Gayane Azizyan, 39, a Russian language teacher, believes that Armenians need to learn a global language to succeed.
"Armenian language should be a priority, but for such a small country, the know edge of any foreign language—Russian, in particular— is essential," said Azizyan, who teaches Russian at Yerevan School No. 19.
"There are ties with Russia, at all levels and in all sectors, which one cannot ignore," she said.
Among Armenia's 1,400 schools, 42 offer Russian language classes for children of foreign citizens. Georgian national Nune Mazmanyan enrolled her daughter Vivyen in one such class.
"This controversy over foreign language schools seems illogical to me," said Mazmanyan. "I attended Russian school and I am bilingual. We speak Armenian in our home. What is wrong with us?" she demanded.
Mazmanyan, 44, lived in Moscow during Armenia's energy crisis in the early 1990s, but she returned to Yerevan in 2000.
"We came back to Armenia and found a whole generation of half-educated people, who knew neither Armenian nor Russian well. One of the mistakes of the education system in Armenia was the closure of the Russian schools, as the education material was not properly translated into Armenian or published on a sufficient scale.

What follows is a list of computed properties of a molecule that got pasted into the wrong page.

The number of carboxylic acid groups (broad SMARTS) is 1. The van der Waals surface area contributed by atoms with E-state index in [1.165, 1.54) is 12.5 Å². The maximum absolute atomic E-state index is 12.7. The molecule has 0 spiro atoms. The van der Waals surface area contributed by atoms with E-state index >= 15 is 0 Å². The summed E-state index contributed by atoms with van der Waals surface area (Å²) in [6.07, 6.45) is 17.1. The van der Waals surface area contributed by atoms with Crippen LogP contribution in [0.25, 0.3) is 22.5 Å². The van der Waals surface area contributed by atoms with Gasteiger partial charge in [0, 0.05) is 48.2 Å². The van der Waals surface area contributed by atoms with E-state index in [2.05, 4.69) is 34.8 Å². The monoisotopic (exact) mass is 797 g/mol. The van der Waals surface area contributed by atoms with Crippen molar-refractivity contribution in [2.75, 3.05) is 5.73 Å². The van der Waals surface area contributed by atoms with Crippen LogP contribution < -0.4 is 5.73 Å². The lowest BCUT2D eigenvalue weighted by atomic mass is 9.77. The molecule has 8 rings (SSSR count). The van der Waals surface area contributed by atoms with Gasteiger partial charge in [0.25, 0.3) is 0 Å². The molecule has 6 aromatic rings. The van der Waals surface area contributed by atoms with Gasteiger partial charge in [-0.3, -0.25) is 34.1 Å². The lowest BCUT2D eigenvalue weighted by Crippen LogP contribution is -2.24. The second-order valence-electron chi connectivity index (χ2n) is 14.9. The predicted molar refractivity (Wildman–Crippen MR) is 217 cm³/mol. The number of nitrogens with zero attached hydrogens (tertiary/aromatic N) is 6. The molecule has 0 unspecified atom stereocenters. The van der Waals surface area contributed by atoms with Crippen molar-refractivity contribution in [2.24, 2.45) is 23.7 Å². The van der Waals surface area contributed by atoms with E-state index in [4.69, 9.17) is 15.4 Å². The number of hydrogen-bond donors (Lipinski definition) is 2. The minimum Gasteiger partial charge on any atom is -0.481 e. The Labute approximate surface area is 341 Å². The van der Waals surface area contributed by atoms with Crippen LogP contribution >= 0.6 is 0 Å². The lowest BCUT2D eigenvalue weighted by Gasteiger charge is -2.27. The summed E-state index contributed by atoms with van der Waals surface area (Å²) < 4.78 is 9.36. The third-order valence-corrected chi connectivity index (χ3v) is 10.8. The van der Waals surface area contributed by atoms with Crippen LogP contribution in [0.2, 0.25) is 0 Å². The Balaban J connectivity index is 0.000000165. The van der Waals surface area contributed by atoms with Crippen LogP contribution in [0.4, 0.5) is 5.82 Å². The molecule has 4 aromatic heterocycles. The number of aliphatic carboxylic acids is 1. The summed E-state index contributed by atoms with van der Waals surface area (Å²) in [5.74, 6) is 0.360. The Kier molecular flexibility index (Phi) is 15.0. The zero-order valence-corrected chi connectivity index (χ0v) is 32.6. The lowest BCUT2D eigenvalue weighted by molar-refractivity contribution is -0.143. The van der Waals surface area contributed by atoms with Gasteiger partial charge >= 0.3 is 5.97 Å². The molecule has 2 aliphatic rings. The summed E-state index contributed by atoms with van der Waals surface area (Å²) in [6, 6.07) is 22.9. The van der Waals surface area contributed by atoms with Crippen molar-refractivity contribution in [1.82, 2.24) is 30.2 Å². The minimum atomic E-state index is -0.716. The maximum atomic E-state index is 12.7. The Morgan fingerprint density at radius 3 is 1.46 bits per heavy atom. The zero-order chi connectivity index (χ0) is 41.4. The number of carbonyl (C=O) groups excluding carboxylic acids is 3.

"I wonder if the country got a generation of patriots who can't spell their names in their native language without mistakes."
Mazmanyan says she sees her family's future in Armenia and enrolling her daughter at a Russian school does not reflect any intention to leave.
"It only means she will know Russian as well as Armenian. I put my daughter in a Russian class so as not to deprive her opportunity to learn a wonderful language and literature."
Dilijan in the Spotlight
The recent debate over changes to Armenia's language law began soon after the announcement of a $100-million project for the construction of the Dilijan International School (DIS), scheduled to open in fall 2014. Classes will be held in English and students will graduate with an international baccalaureate degree—a globally recognized high school diploma. The boarding school will accept up to 650 students from around the world, with one-third of the places reserved for Armenian nationals. Tuition is estimated at $30,000, though scholarships will be available.